Cultural offerings

The Central Coast city has a small-town atmosphere with big-city arts, like its own orchestra and performing-arts center. Cal Poly San Luis Obispo, a public university with 20,000 students, contributes its resources and youthful energy to the city.

SLO supports the arts with its year-round Festival Mozaic musical programs (festivalmozaic.com). The festival’s WinterMezzo concert series is scheduled Feb. 28 through March 2.

The city sponsors Art After Dark events 6-9 p.m. the first Friday of every month. Galleries like Drew Davis Fine Art (331 Pacific St.), Steynberg Gallery (1531 Monterey St.), the San Luis Obispo Museum of Art (1010 Broad St.) and The Photo Shop (1027 Marsh St.) remain open during the event. The nearby Mama Ganache Artisan Chocolates (1445 Monterey St.) and Breaking Bread Bakery (1074 Higuera St.) sell treats and gifts. For a list of venues participating in the Jan. 3 event, visit artsobispo.org/art-after-dark.

Several movie theaters are located downtown. The Palm Theatre (817 Palm St.), which claims to be the nation’s first solar-powered movie house, shows independent and art-house features. The historical Fremont Theatre (1035 Monterey St.), a restored art-deco cinema, sports painted sea nymphs on horseback on its ceiling. The Sunset Drive-In Theater (255 Elks Lane) draws rave reviews from families with small children. For $6 a car, the entire clan can watch the show. This may be one of the last remaining drive-ins in the state.

If you like paint-by-number sets or have artistic talent that needs a creative outlet, Art Bar (1130 Morro St., in the Granada Hotel & Bistro) is the place for you. It’s also a great date idea. For $40 for two hours, participants receive wine or beer and charcuterie, brushes, paints, smocks, canvas and instructions from guest artists who teach how to reproduce their paintings. Next on the calendar are “The Flying Buddha” with Tracy Taylor Friday and “Let It Snow” with Briana Devereux Saturday. Southern California artist and Cal Poly student Isaac Yorke will teach mosaic Saturday. Registration is required (artbarslo.com).

Healthful focus

Despite being a college town, San Luis Obispo banned drive-thru restaurants in the 1980s, and smoking in public was outlawed in April 2010.

Instead, the city offers healthful options for travelers in all categories, from dining to recreation.

For example, the massive San Luis Obispo County Farmers’ Market (slocountyfarmers.org) features diverse food stalls that take over downtown streets 6-9 p.m. every Thursday. Bike valets park two-wheelers behind the ropes on Higuera Street between Nipomo and Osos streets. Live street entertainment and locally grown produce are but two of the attractions.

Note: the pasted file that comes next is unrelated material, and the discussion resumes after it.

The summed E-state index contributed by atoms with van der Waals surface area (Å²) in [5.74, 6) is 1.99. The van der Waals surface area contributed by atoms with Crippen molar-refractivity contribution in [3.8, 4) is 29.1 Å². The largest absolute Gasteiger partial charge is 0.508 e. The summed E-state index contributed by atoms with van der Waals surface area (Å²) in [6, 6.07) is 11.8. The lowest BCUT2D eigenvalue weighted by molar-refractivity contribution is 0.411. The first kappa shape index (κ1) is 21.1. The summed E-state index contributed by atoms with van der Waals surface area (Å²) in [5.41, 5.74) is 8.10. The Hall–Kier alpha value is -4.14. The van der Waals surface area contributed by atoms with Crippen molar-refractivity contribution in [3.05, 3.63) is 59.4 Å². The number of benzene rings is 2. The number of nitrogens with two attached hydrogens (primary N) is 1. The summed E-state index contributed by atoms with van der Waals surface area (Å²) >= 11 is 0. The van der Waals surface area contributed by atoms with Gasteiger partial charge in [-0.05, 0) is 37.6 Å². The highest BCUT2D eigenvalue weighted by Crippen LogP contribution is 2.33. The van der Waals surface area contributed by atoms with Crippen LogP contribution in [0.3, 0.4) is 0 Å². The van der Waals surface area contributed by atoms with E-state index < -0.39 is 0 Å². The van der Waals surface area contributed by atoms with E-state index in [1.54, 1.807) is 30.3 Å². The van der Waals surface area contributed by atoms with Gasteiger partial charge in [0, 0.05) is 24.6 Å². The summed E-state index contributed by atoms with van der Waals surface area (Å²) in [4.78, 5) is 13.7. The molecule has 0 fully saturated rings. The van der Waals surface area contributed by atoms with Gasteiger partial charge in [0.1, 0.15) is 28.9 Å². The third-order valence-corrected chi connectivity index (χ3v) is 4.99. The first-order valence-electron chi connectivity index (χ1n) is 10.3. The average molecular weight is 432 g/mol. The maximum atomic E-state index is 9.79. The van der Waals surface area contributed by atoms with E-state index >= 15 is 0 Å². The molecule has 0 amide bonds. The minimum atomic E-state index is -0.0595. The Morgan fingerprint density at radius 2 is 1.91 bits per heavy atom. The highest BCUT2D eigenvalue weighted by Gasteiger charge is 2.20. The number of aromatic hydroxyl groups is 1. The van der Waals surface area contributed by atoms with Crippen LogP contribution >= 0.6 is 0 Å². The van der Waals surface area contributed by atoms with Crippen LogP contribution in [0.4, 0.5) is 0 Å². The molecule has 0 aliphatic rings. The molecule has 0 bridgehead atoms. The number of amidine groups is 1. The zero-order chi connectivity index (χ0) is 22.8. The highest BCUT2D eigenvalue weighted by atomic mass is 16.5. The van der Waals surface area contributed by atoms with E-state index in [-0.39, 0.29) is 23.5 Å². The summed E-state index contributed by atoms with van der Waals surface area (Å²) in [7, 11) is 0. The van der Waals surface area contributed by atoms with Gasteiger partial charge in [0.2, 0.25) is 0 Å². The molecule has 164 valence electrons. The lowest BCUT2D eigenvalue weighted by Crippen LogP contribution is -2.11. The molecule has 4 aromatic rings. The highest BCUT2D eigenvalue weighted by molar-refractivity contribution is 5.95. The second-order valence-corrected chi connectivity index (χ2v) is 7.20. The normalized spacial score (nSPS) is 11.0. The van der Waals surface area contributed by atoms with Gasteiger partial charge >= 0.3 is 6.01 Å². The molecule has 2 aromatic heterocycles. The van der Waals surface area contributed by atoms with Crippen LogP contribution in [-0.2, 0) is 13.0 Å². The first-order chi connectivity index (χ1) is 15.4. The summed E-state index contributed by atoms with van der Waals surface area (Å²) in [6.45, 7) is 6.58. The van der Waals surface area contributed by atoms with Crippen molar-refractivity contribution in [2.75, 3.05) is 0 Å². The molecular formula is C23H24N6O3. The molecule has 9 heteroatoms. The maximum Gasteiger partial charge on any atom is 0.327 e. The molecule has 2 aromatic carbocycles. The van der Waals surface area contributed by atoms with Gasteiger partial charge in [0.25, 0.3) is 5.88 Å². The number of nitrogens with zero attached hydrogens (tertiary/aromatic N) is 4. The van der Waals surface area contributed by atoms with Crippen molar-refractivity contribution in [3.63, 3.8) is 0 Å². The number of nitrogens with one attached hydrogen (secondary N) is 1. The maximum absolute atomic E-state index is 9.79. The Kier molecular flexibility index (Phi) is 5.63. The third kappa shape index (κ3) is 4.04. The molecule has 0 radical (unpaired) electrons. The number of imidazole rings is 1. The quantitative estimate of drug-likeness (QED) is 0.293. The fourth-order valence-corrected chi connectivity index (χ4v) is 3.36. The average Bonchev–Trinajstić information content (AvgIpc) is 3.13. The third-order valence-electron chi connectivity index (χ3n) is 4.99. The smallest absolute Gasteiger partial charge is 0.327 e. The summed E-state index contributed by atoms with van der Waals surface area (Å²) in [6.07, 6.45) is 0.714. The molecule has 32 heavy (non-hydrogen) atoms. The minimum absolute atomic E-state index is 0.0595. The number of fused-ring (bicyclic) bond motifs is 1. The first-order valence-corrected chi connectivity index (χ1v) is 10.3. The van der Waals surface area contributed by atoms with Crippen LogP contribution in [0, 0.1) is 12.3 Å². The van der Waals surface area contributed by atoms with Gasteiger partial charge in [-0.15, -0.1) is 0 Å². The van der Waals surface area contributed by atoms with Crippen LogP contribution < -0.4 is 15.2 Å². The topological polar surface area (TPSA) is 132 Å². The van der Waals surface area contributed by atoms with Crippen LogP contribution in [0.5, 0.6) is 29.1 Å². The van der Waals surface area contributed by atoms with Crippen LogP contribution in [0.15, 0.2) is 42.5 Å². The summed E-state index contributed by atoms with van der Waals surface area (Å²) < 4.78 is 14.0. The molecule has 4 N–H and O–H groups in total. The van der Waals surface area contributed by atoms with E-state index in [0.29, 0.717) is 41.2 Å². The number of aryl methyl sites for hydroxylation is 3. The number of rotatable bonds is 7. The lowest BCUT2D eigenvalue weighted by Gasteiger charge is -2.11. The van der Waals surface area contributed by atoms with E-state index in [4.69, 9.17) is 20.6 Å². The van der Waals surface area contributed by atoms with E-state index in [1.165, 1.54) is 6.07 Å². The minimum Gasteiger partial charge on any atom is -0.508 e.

Biking and hiking trails take people around town and to Bishop’s Peak, as well as to the Seven Sisters volcanic plugs, which offer panoramic views of the area.

What do locals do to stay well – and happy? There are several hot springs on the way to Avila Beach. Sycamore Mineral Springs Resort (1215 Avila Beach Drive) rents hot tubs with mineral water on an hourly basis. The resort also offers workshops, yoga classes, special packages and retreats. Guestrooms come with spas. During the week, the Gardens of Avila Restaurant’s 4-6 p.m. happy-hour menu features Central Coast wines made famous in the movie “Sideways.”

Shopping and fine dining

Downtown covers approximately seven blocks of quirky shops interspersed with chain stores. Try Moondoggies Beach Club (837 Monterey St.) for surfboards and amenities and Ian Saudé (1003 Osos St.) for imaginative baubles. Stop by EcoBambino (863 Monterey St.) for organic children’s clothes and toys.

Novo Restaurant and Lounge (726 Higuera St.) serves global cuisine in a romantic creekside setting. The building originated as a cigar factory in the 1880s, then became a tobacco store and the Cigar Factory Restaurant before Novo assumed ownership. There’s a full bar, and brunch cocktails include the Tall, Dark & Wired, a Kahlua, Bailey’s and espresso mix. Vegan and gluten-free options are available.

Big Sky Cafe (1121 Broad St.) deserves raves. It’s open daily for organic breakfast, lunch and dinner. Menu items range from hummus starters to main-dish butternut squash and sage butter pasta with chicken sausage.

Accommodations

Downtown San Luis Obispo features several boutique hotels and bed and breakfasts that can serve as home base while you take advantage of the town’s proximity to Hearst Castle, beaches, sand dunes and hiking and biking trails.

After a long day of sightseeing and fine dining, tuck in at one of the following.

Petit Soleil (1473 Monterey St.), decorated with sunny Provencal colors, offers a rustic-looking courtyard and charming rooms five blocks from the city’s heart. Author Buettner mentions Petit Soleil in “Thrive,” noting that hotelier John Conner loaned him a bike before he had paid his bill. It was an example of trust and community welfare that makes SLO the happy town it is, according to Buettner. Fifteen rooms range from $169 to $299. If you need extra space, try the grand suite, the 540-square-foot “Joie de Vivre,” which includes a wet bar with refrigerator, two TVs and an extra sofa bed. Free Wi-Fi and local phone calls are included in the room prices.

The Apple Farm Inn (2015 Monterey St.) offers guests two choices: the Trellis Court Motel or the Wine Country Inn. The fancier of the two, the three-story Wine Country Inn, features rooms with a seating area, welcome basket, gas fireplace and free Wi-Fi. Some rooms have hot tubs. Motel rooms are smaller but cheaper and include a writing desk. Specials start at $99.

The San Luis Creek Lodge (1941 Monterey St.) has 25 rooms in three buildings – the Londonderry, the Plantation and the Craftsman. As one might imagine, the lodgings’ decor matches their titles. The Windsor, Room 28 in the Londonderry, features a king bed with a fireplace and jetted tub. Rates start at $122.

For more information, visit visitslo.com.